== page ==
SUDEP Awareness Series | Talking about SUDEP with your doctors

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 SUDEP Awareness

 

SUDEP Awareness Series | Part 2 - Talking about SUDEP with your doctors

In Part 2 in our SUDEP blog series - Talking about SUDEP with your doctors, we'll provide information and guidance on how to begin the SUDEP conversation with your doctors.


What Is SUDEP?

SUDEP is the sudden, unexpected death of someone with epilepsy, who was otherwise healthy. In SUDEP cases, no other cause of death is found when an autopsy is done. Each year, about 1 in 1,000 adults and 1 in 4,500 children with epilepsy die from SUDEP. This is the leading cause of death in people with uncontrolled seizures.

 

Why Has My Doctor Never Talked About SUDEP?

Talking about SUDEP is hard for doctors, nurses and other health care providers to do too. One reason is that there is still a lot we don’t know about SUDEP. We know about some risks – such as poor seizure control, seizures at night, and age – but there’s a lot that we are not sure about. Here are a few reasons why health care professionals may have difficulty talking about SUDEP.

  • They may not want to bring it up unless you are at high risk.
  • They may not know what your risks are yet. Health care professionals like to bring it up once they know more about a person’s risks.
  • They may be waiting for the right time to bring it up.
  • They may fear that talking about SUDEP will be too upsetting for you or your family.

 

Should I Wait For My Doctor To Bring It Up Or Should I Ask About SUDEP?

The answer may be different for different people. Some people like to know everything as soon as possible after they are diagnosed. Others need time to digest the information. Getting used to a diagnosis of seizures or epilepsy takes time. And if too much information is given all at once, usually people don’t remember it all, or it gets too confusing.

  • If you have heard about SUDEP but never talked to your doctor about it, it’s time to ask questions. It’s important to get the facts from someone who knows you and who can tell you what it may mean for you.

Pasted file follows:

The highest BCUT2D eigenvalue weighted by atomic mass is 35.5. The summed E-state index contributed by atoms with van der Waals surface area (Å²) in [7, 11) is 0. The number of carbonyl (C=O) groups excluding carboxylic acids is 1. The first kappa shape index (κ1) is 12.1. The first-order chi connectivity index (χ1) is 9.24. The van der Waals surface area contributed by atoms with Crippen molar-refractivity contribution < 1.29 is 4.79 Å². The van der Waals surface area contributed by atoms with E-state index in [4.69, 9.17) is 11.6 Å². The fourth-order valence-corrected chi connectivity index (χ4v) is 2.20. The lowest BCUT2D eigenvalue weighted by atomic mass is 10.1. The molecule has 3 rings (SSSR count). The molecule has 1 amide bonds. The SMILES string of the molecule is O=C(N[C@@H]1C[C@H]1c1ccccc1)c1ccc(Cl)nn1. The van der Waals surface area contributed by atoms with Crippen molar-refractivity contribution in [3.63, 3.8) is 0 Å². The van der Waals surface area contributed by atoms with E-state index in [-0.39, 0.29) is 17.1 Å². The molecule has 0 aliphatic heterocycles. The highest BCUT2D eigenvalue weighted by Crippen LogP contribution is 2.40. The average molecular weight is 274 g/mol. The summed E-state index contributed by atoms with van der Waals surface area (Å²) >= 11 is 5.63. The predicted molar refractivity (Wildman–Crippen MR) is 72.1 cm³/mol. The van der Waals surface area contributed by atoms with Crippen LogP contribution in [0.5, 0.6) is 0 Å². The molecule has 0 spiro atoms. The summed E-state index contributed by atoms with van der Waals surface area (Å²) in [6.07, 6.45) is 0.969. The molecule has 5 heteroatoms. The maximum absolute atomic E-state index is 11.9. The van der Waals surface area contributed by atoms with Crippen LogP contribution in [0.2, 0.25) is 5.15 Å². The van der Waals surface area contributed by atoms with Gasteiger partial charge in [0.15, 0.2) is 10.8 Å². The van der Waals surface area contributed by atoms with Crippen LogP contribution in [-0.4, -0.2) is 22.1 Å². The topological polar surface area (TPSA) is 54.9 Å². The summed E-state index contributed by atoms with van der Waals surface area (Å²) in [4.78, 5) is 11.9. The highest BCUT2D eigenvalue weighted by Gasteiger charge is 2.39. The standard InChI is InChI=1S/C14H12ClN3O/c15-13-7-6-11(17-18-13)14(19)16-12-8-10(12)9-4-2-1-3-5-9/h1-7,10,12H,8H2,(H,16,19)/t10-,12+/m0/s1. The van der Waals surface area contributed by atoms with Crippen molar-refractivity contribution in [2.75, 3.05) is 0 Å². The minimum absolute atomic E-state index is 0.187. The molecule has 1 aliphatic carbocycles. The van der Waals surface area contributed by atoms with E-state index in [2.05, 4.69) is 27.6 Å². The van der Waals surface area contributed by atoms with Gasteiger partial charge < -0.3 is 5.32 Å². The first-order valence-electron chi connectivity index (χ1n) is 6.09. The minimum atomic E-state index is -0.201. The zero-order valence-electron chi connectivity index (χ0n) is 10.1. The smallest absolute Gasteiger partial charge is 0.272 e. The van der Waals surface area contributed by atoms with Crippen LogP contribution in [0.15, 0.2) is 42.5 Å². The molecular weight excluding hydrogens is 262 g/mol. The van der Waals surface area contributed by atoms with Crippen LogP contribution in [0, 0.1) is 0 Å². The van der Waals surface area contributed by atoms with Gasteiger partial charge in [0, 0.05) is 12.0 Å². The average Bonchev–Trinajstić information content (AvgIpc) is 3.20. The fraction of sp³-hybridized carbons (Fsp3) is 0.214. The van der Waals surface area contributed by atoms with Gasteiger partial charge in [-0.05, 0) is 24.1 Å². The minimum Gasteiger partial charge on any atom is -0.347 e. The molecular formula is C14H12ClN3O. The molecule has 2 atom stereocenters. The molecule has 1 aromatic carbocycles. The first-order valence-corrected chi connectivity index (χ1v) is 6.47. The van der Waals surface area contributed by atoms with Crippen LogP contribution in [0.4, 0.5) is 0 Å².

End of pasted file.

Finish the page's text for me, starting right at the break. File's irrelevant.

• Talking about SUDEP will take time, so don’t bring it up at the end of an appointment.
  • Tell your doctor or nurse that you have questions and ask when you can talk about it. They may recommend booking a separate visit to discuss your concerns. This way you‘ll have plenty of time.
  • Write down what your doctor or nurse tells you. It’s hard to remember what is said during a stressful conversation.
  • Download a SUDEP brochure to share with your doctor and help begin the discussion


More specific questions related to SUDEP to talk about:

  • What is my risk of me/my loved one dying during a seizure? What is my risk of SUDEP?
  • Does having seizures at night mean I/they could die during a seizure?
  • What types of devices can be used to alert someone of a seizure?
  • Should I consider sharing a room? Should I use a monitor for my child?


Please check out our complete SUDEP blog series:

Hope for HH would like to Thank the Epilepsy Foundation for the information contained in this blog. They have a great deal more information on their website.


The Epilepsy Foundation has also created the SUDEP Institute to increase awareness and support research. If you have been touched by SUDEP or want to learn more about their mission you can go to The SUDEP Institute.


If you suspect your loved one may have passed due to SUDEP, or would you like to get involved with Hope for HH’s efforts to raise awareness of SUDEP within our community, please contact us at info@hopeforhh.org.